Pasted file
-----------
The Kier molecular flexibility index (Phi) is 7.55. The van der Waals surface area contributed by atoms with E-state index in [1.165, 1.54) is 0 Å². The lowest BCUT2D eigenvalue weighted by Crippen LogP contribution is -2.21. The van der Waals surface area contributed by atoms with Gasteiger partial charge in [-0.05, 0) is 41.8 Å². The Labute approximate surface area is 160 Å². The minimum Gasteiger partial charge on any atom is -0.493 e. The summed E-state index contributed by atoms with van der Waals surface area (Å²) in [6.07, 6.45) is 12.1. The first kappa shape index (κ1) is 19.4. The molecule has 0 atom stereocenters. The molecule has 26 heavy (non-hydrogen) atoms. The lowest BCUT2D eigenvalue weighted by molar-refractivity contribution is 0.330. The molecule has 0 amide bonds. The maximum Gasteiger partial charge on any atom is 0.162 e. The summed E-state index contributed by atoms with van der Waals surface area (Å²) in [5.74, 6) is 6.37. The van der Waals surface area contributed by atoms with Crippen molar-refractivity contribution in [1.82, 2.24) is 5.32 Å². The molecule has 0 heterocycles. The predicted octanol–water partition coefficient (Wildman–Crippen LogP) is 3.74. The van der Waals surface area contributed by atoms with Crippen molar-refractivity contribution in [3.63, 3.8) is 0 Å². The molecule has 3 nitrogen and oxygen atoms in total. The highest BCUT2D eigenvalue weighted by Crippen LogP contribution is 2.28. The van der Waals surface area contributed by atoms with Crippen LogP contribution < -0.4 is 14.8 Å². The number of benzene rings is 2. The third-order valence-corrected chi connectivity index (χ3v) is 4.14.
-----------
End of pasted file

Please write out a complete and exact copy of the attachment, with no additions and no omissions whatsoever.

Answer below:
The Kier molecular flexibility index (Phi) is 7.55. The van der Waals surface area contributed by atoms with E-state index in [1.165, 1.54) is 0 Å². The lowest BCUT2D eigenvalue weighted by Crippen LogP contribution is -2.21. The van der Waals surface area contributed by atoms with Gasteiger partial charge in [-0.05, 0) is 41.8 Å². The Labute approximate surface area is 160 Å². The minimum Gasteiger partial charge on any atom is -0.493 e. The summed E-state index contributed by atoms with van der Waals surface area (Å²) in [6.07, 6.45) is 12.1. The first kappa shape index (κ1) is 19.4. The molecule has 0 atom stereocenters. The molecule has 26 heavy (non-hydrogen) atoms. The lowest BCUT2D eigenvalue weighted by molar-refractivity contribution is 0.330. The molecule has 0 amide bonds. The maximum Gasteiger partial charge on any atom is 0.162 e. The summed E-state index contributed by atoms with van der Waals surface area (Å²) in [5.74, 6) is 6.37. The van der Waals surface area contributed by atoms with Crippen molar-refractivity contribution in [1.82, 2.24) is 5.32 Å². The molecule has 0 heterocycles. The predicted octanol–water partition coefficient (Wildman–Crippen LogP) is 3.74. The van der Waals surface area contributed by atoms with Crippen molar-refractivity contribution in [3.63, 3.8) is 0 Å². The molecule has 3 nitrogen and oxygen atoms in total. The highest BCUT2D eigenvalue weighted by Crippen LogP contribution is 2.28. The van der Waals surface area contributed by atoms with Crippen LogP contribution < -0.4 is 14.8 Å². The number of benzene rings is 2. The third-order valence-corrected chi connectivity index (χ3v) is 4.14.